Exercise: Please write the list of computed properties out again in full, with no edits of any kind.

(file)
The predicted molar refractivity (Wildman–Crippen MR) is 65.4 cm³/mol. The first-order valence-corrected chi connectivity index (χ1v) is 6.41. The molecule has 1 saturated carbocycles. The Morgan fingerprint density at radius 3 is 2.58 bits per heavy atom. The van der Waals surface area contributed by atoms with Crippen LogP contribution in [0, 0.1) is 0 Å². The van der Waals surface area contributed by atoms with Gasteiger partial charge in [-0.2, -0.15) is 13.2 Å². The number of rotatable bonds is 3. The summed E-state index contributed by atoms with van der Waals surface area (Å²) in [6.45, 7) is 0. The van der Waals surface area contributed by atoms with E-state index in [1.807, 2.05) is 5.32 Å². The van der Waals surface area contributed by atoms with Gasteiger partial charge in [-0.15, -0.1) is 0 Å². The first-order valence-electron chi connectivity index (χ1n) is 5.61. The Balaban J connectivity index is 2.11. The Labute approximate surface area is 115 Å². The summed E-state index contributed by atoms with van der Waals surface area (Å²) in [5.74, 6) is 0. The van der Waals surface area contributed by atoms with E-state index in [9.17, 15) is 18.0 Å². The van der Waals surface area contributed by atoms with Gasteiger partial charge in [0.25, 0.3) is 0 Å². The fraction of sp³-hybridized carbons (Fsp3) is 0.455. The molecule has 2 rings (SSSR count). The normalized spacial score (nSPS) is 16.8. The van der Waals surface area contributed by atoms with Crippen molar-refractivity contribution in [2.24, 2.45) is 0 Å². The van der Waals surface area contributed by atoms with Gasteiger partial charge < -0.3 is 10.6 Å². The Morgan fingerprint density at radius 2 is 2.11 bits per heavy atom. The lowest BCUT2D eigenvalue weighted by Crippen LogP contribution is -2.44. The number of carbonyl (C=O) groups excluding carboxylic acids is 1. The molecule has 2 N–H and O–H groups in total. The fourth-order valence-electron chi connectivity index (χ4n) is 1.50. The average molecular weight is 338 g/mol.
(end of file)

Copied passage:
The predicted molar refractivity (Wildman–Crippen MR) is 65.4 cm³/mol. The first-order valence-corrected chi connectivity index (χ1v) is 6.41. The molecule has 1 saturated carbocycles. The Morgan fingerprint density at radius 3 is 2.58 bits per heavy atom. The van der Waals surface area contributed by atoms with Crippen LogP contribution in [0, 0.1) is 0 Å². The van der Waals surface area contributed by atoms with Gasteiger partial charge in [-0.2, -0.15) is 13.2 Å². The number of rotatable bonds is 3. The summed E-state index contributed by atoms with van der Waals surface area (Å²) in [6.45, 7) is 0. The van der Waals surface area contributed by atoms with E-state index in [1.807, 2.05) is 5.32 Å². The van der Waals surface area contributed by atoms with Gasteiger partial charge in [-0.15, -0.1) is 0 Å². The first-order valence-electron chi connectivity index (χ1n) is 5.61. The Balaban J connectivity index is 2.11. The Labute approximate surface area is 115 Å². The summed E-state index contributed by atoms with van der Waals surface area (Å²) in [5.74, 6) is 0. The van der Waals surface area contributed by atoms with E-state index in [9.17, 15) is 18.0 Å². The van der Waals surface area contributed by atoms with Gasteiger partial charge in [0.25, 0.3) is 0 Å². The fraction of sp³-hybridized carbons (Fsp3) is 0.455. The molecule has 2 rings (SSSR count). The normalized spacial score (nSPS) is 16.8. The van der Waals surface area contributed by atoms with Crippen molar-refractivity contribution in [2.24, 2.45) is 0 Å². The van der Waals surface area contributed by atoms with Gasteiger partial charge < -0.3 is 10.6 Å². The Morgan fingerprint density at radius 2 is 2.11 bits per heavy atom. The lowest BCUT2D eigenvalue weighted by Crippen LogP contribution is -2.44. The number of carbonyl (C=O) groups excluding carboxylic acids is 1. The molecule has 2 N–H and O–H groups in total. The fourth-order valence-electron chi connectivity index (χ4n) is 1.50. The average molecular weight is 338 g/mol.